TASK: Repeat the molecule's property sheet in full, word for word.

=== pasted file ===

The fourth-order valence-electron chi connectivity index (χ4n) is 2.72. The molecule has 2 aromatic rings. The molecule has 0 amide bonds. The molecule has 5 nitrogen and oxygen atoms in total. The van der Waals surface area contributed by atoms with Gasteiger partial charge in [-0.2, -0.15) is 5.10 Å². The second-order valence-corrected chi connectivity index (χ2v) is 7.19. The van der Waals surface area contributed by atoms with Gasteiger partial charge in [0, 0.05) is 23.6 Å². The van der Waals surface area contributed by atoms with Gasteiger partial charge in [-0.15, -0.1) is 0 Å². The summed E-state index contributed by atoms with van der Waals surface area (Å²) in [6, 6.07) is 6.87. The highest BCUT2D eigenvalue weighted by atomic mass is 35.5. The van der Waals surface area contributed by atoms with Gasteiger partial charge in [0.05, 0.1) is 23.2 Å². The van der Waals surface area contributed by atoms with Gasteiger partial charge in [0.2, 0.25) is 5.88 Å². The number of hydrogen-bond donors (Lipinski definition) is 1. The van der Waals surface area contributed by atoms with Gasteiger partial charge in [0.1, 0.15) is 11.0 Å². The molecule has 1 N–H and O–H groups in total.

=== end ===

The fourth-order valence-electron chi connectivity index (χ4n) is 2.72. The molecule has 2 aromatic rings. The molecule has 0 amide bonds. The molecule has 5 nitrogen and oxygen atoms in total. The van der Waals surface area contributed by atoms with Gasteiger partial charge in [-0.2, -0.15) is 5.10 Å². The second-order valence-corrected chi connectivity index (χ2v) is 7.19. The van der Waals surface area contributed by atoms with Gasteiger partial charge in [0, 0.05) is 23.6 Å². The van der Waals surface area contributed by atoms with Gasteiger partial charge in [-0.15, -0.1) is 0 Å². The summed E-state index contributed by atoms with van der Waals surface area (Å²) in [6, 6.07) is 6.87. The highest BCUT2D eigenvalue weighted by atomic mass is 35.5. The van der Waals surface area contributed by atoms with Gasteiger partial charge in [0.05, 0.1) is 23.2 Å². The van der Waals surface area contributed by atoms with Gasteiger partial charge in [0.2, 0.25) is 5.88 Å². The number of hydrogen-bond donors (Lipinski definition) is 1. The van der Waals surface area contributed by atoms with Gasteiger partial charge in [0.1, 0.15) is 11.0 Å². The molecule has 1 N–H and O–H groups in total.